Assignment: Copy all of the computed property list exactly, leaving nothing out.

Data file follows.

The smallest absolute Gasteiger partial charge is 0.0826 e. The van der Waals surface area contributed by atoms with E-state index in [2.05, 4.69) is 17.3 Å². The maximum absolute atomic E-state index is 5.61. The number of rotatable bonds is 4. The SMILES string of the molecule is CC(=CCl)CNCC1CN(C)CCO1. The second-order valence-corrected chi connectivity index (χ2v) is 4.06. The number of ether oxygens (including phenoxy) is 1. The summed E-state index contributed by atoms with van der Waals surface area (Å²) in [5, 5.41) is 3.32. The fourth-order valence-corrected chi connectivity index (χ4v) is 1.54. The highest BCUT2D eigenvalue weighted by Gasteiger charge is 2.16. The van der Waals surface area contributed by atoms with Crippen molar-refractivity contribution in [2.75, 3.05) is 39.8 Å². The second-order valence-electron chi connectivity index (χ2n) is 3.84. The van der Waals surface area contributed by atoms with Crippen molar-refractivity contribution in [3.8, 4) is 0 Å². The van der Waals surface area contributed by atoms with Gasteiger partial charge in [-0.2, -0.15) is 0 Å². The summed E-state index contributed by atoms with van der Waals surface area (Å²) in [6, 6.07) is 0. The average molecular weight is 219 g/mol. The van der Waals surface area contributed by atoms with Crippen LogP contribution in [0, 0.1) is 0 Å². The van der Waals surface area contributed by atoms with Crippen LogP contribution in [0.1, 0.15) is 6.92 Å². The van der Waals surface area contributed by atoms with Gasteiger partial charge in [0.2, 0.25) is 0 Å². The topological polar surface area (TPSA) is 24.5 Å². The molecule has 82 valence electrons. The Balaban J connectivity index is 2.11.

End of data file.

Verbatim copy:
The smallest absolute Gasteiger partial charge is 0.0826 e. The van der Waals surface area contributed by atoms with E-state index in [2.05, 4.69) is 17.3 Å². The maximum absolute atomic E-state index is 5.61. The number of rotatable bonds is 4. The SMILES string of the molecule is CC(=CCl)CNCC1CN(C)CCO1. The second-order valence-corrected chi connectivity index (χ2v) is 4.06. The number of ether oxygens (including phenoxy) is 1. The summed E-state index contributed by atoms with van der Waals surface area (Å²) in [5, 5.41) is 3.32. The fourth-order valence-corrected chi connectivity index (χ4v) is 1.54. The highest BCUT2D eigenvalue weighted by Gasteiger charge is 2.16. The van der Waals surface area contributed by atoms with Crippen molar-refractivity contribution in [2.75, 3.05) is 39.8 Å². The second-order valence-electron chi connectivity index (χ2n) is 3.84. The van der Waals surface area contributed by atoms with Crippen molar-refractivity contribution in [3.8, 4) is 0 Å². The van der Waals surface area contributed by atoms with Gasteiger partial charge in [-0.2, -0.15) is 0 Å². The summed E-state index contributed by atoms with van der Waals surface area (Å²) in [6, 6.07) is 0. The average molecular weight is 219 g/mol. The van der Waals surface area contributed by atoms with Crippen LogP contribution in [0, 0.1) is 0 Å². The van der Waals surface area contributed by atoms with Crippen LogP contribution in [0.1, 0.15) is 6.92 Å². The van der Waals surface area contributed by atoms with Gasteiger partial charge in [0.2, 0.25) is 0 Å². The topological polar surface area (TPSA) is 24.5 Å². The molecule has 82 valence electrons. The Balaban J connectivity index is 2.11.